Courtney Woodman


“I am the owner of Impact Gym in Bristol and a few times a year we run a Boxing programme for complete beginners. At the end of the training programme they get to showcase their new found skills against an equally matched opponent in front of a local crowd across 3 x 2 minute rounds.

Courtney is 15 years of age and experienced an extremely bad case of bullying in her secondary school, to the point where she was removed from school as the severity was having serious implications; she also suffers from panic attacks and has very bad asthma. This aside she wanted to take the challenge on to prove she can face her demons. Not only did she complete the 8 weeks she had an exhibition fight with another female on the programme and performed exceptionally well. We think this should be recognized and for her to be congratulated for her show of maturity, determination and the fact that she overcome a horrible situation and is a great role model for other young girls out there.”

Craig Carscadden MBE

Cerebral Palsy Paralympic Athlete and 20 years of volunteering in Disability Sport helping to promote sport and provide opportunities at the highest level.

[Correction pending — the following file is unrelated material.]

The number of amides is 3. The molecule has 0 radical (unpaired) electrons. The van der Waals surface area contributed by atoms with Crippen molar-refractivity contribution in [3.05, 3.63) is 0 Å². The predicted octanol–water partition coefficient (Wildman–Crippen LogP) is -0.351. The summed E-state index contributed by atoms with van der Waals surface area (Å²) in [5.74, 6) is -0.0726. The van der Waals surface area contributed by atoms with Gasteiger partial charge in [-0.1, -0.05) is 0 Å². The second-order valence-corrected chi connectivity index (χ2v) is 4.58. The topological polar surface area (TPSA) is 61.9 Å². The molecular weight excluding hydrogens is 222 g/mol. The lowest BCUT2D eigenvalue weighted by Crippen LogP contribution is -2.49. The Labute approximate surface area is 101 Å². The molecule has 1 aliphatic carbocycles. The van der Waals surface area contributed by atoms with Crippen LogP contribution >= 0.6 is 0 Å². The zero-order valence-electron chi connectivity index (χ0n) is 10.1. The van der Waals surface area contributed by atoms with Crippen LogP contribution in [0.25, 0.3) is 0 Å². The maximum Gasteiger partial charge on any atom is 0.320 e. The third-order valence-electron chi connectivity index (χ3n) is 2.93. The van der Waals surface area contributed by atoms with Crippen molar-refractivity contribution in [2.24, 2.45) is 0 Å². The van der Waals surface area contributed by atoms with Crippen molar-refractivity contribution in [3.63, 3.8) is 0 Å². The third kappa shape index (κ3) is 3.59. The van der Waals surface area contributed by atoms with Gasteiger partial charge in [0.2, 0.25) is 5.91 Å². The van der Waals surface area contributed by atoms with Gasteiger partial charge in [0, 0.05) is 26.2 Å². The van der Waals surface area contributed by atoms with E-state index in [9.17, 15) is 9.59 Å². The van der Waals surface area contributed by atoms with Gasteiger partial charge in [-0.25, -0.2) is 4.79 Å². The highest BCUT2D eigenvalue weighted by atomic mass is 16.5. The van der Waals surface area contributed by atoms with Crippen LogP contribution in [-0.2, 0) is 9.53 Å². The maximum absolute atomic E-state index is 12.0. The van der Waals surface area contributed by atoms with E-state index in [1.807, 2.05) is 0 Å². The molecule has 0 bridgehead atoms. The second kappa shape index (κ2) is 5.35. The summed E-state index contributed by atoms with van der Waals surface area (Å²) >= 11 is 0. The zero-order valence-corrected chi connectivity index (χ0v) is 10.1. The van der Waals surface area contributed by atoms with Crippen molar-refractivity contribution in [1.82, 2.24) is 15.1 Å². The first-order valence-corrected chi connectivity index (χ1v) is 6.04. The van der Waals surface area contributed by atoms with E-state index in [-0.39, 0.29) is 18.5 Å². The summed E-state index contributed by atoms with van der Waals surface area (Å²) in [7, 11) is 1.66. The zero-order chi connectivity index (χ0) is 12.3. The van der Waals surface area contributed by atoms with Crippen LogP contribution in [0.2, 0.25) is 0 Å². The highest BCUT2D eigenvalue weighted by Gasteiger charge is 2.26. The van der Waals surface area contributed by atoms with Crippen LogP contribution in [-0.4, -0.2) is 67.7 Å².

I came to running relatively late, as part of the 1980’s running boom and eventually competing in the 5000m in the Paralympics in Atlanta in 1996. My disability is cerebral palsy.

My disability voluntary work started in 1998 with Cerebral Palsy Sport England (CP Sport). I was a trustee, and was involved with the negotiations when CP Sport became independent from Scope.

During my nine years working with CP Sport I ran the Athletics Programme, and also the Grand Prix Series Athletic Competitions.

I also work as a volunteer for Cerebral Palsy International Sport sand Recreation Association, and am head of Education & Development for this charity, which helps people with cerebral palsy to access sport. My greatest achievement to date has been the work that I have done to promote RaceRunning. This track event allows athletes with high support needs to ambulate supported within a three-wheeled frame. I have led a team that has developed a classification system and rules & regulations for this event. I am happy to say that World Para-Athletics are now considering accepting RaceRunning as a world competition event.

For eight years I was treasurer of the European Paralympic Committee, this is another voluntary role. This involved overseeing an EU grant of eight thousand euros, which was used to run the first European Para Youth Games in 2012